The concept of an East Coast pro skateboarder was not only uncommon in 1993, it was an extreme exception. Then living in Boston, Massachusetts, Hopps Skateboards founder Jahmal Williams turned pro for Ed Templeton’s Toy Machine and was immediately encouraged by Templeton to create his first board graphic.

Williams hand-painted a single lowercase letter “j” and followed it up with an expressive self-portrait for a subsequent board. The latter was particularly striking at the time, where many companies were repurposing existing pop culture for graphics. Williams’ painting looked more like a character from Miles Davis’ On the Corner album cover with a slight graffiti influence.

As the first pro skater from Boston, Williams’ merits were milestones in skateboarding, but more importantly, the two graphics and his quietly charismatic approach birthed an aesthetic that’s carried into his brand today. After a move to Miami, Florida in the early '00s, he felt skateboarding was losing its spark.

“I basically severed ties with all my sponsors — I was just frustrated with the relationship and the tendency sponsors have to try to tell skaters how they should skate and what they should be doing, based on the latest trends or whatever,” says Williams.

“I remember having a conversation with Lance Mountain one time on an adidas tour. He told me you have to find the place in your heart where skating is and protect it from the business industry side of things. When I got to New York, I thought I was entering my last years of skating, so I figured I’d be better off making my own boards just to support my own skate habit and feed the creative drive and entrepreneurial spirit that was inside me.”

Hopps was born in 2007, with Williams functioning as the brand’s creative engine. It was a vessel for his ideas: be it video, product, print, or photography. Eschewing the modern trend many skate brands employ by constantly changing or evolving their brand logo, Hopps maintains a single lock-up on the majority of its product. The graphics themselves are often simple and iconic, cast against white or solid backgrounds. It all feels very curatorial, almost as if Hopps is an art gallery presenting ideas in their pure form.

Like any skateboarding brand in the digital age, the video medium has become the visual identity people connect with. For Hopps, it’s another platform to explore. Rather than releasing full-length or long-form video projects, Hopps’ content is often commercial length and feels more like snippets of nostalgia – surreal moments that evoke the feeling of skateboarding as much as a bit of déjà vu in that you’re reliving a moment.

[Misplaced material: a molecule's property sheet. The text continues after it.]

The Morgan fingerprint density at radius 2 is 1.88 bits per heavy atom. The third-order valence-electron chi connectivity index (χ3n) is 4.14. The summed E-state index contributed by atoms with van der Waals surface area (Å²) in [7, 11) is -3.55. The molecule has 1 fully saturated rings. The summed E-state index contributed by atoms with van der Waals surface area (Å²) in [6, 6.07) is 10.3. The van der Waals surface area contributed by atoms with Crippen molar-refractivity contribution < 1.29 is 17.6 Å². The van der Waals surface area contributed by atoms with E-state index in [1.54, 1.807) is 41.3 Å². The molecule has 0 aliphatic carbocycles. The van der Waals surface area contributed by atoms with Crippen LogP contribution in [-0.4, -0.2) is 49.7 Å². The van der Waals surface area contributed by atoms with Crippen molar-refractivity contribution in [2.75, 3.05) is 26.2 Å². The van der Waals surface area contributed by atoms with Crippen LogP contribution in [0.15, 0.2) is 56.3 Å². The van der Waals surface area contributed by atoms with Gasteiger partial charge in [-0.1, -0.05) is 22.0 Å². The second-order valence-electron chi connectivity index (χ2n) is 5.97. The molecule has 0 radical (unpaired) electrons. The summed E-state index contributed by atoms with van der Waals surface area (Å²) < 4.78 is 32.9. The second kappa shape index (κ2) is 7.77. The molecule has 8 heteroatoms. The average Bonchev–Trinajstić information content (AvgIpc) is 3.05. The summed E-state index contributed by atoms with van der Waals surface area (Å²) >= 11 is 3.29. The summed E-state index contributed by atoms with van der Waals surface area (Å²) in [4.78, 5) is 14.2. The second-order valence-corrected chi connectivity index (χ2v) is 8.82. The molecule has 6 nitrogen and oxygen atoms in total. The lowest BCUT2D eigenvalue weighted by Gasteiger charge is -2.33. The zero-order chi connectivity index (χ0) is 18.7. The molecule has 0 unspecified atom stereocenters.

“I've always wanted to make a longer video that was more like a TV series,” says Williams. “I’ve just never been able to really fully commit to making it, whether it’s creative resources, monetary resources… so that’s why the videos tend to be shorter. But if you cram all those edits together, it’s like a TV program. I watched a lot of TV growing up. I grew up on PBS, Saturday morning cartoons, cartoons after school, movies… I was in a time period in the ‘70s when cartoons were really cool and creative. I got really inspired by that.”

With longtime Hoppster and New York stalwart Keith Denley recently turning pro, Williams explains the process and personal weight of creating the debut graphic: “Everyone loves Keith, so I knew I wanted to have something that really hit home and a soft spot for everyone and really captured his personality. I'm surrounded by children's books and or watching cartoons all the time with my kids. I found something that really stuck out and asked him to send me a recent portrait so I could make a caricature of it. He sent this new picture and he had a different haircut and glasses than I had remembered and initially drew, so I went at it slowly until it started to look like him. I knew it was working when it really hit this warm spot and then I sent it to him.”

Nearly 15 years into Hopps’ timeline, the brand continues to grow, the ideas build free-form but with deep intention. A recent basketball-centric capsule collaboration with Quartersnacks adds another signpost to the Hopps story and epitomizes how Williams not only allows things to happen at the right time but also, with the right people and creative situations.

“Over the years I noticed Quartersnacks and Kosta [Satchek] would write about my video parts and I was stoked that this younger person I didn’t know appreciated my skating,” he says about working with Quartersnacks on their recent collab. “I made the decision to turn Keith [Denley] pro this year and it [a collaboration] felt right. I mentioned the idea to Kosta and he said Keith really liked playing basketball in his youth so it seemed fitting to roll with that theme. ​​It was hard to put all the pieces and ingredients together but everything seemed to fall in place.”

“Enjoy the ride and keep it moving.” After nearly 15 years Hopps continues to honor their mission statement, with Williams’ rhythm and intuition leading the direction of things to come. Jazz music and culture is a constant reference in the brand’s heritage—the balance of intuition and improvisation.

“You really have to be aware of timing and how things fit together, you know?” he says. “It's just like telling a great joke. Your timings got to be on point.”

You can cop the new Hopps collection with Quarter Snacks here.

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